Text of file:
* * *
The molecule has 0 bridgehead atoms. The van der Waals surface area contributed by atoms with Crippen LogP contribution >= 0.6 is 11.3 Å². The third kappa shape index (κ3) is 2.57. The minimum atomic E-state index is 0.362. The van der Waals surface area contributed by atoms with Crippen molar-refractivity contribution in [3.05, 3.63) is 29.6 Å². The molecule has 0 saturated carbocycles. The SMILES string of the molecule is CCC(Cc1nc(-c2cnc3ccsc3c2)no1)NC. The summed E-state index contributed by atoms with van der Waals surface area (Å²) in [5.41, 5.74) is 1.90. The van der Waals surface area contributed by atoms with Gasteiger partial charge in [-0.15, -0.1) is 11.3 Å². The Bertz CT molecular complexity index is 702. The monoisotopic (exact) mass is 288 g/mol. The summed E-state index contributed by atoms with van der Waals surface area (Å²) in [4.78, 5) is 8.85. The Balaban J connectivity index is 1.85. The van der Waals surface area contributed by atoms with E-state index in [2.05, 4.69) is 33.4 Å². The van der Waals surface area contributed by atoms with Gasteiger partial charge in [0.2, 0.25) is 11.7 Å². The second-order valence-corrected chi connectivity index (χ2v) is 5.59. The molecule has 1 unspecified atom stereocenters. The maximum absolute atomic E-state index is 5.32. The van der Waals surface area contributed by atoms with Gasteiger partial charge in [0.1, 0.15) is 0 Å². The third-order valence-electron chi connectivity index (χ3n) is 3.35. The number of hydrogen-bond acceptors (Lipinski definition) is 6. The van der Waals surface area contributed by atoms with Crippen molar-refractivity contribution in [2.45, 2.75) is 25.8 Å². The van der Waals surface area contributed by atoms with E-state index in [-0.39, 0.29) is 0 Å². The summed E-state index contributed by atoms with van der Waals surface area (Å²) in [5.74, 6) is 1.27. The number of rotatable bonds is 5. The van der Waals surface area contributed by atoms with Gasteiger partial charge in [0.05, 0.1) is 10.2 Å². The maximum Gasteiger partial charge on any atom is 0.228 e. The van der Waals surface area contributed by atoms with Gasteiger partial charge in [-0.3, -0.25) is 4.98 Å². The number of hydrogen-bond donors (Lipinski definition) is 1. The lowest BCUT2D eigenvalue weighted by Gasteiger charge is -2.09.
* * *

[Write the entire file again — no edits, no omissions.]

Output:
The molecule has 0 bridgehead atoms. The van der Waals surface area contributed by atoms with Crippen LogP contribution >= 0.6 is 11.3 Å². The third kappa shape index (κ3) is 2.57. The minimum atomic E-state index is 0.362. The van der Waals surface area contributed by atoms with Crippen molar-refractivity contribution in [3.05, 3.63) is 29.6 Å². The molecule has 0 saturated carbocycles. The SMILES string of the molecule is CCC(Cc1nc(-c2cnc3ccsc3c2)no1)NC. The summed E-state index contributed by atoms with van der Waals surface area (Å²) in [5.41, 5.74) is 1.90. The van der Waals surface area contributed by atoms with Gasteiger partial charge in [-0.15, -0.1) is 11.3 Å². The Bertz CT molecular complexity index is 702. The monoisotopic (exact) mass is 288 g/mol. The summed E-state index contributed by atoms with van der Waals surface area (Å²) in [4.78, 5) is 8.85. The Balaban J connectivity index is 1.85. The van der Waals surface area contributed by atoms with E-state index in [2.05, 4.69) is 33.4 Å². The van der Waals surface area contributed by atoms with Gasteiger partial charge in [0.2, 0.25) is 11.7 Å². The second-order valence-corrected chi connectivity index (χ2v) is 5.59. The molecule has 1 unspecified atom stereocenters. The maximum absolute atomic E-state index is 5.32. The van der Waals surface area contributed by atoms with Gasteiger partial charge in [0.1, 0.15) is 0 Å². The third-order valence-electron chi connectivity index (χ3n) is 3.35. The number of hydrogen-bond acceptors (Lipinski definition) is 6. The van der Waals surface area contributed by atoms with Crippen molar-refractivity contribution in [2.45, 2.75) is 25.8 Å². The van der Waals surface area contributed by atoms with E-state index in [-0.39, 0.29) is 0 Å². The summed E-state index contributed by atoms with van der Waals surface area (Å²) in [5.74, 6) is 1.27. The number of rotatable bonds is 5. The van der Waals surface area contributed by atoms with Gasteiger partial charge in [0.05, 0.1) is 10.2 Å². The maximum Gasteiger partial charge on any atom is 0.228 e. The van der Waals surface area contributed by atoms with Gasteiger partial charge in [-0.3, -0.25) is 4.98 Å². The number of hydrogen-bond donors (Lipinski definition) is 1. The lowest BCUT2D eigenvalue weighted by Gasteiger charge is -2.09.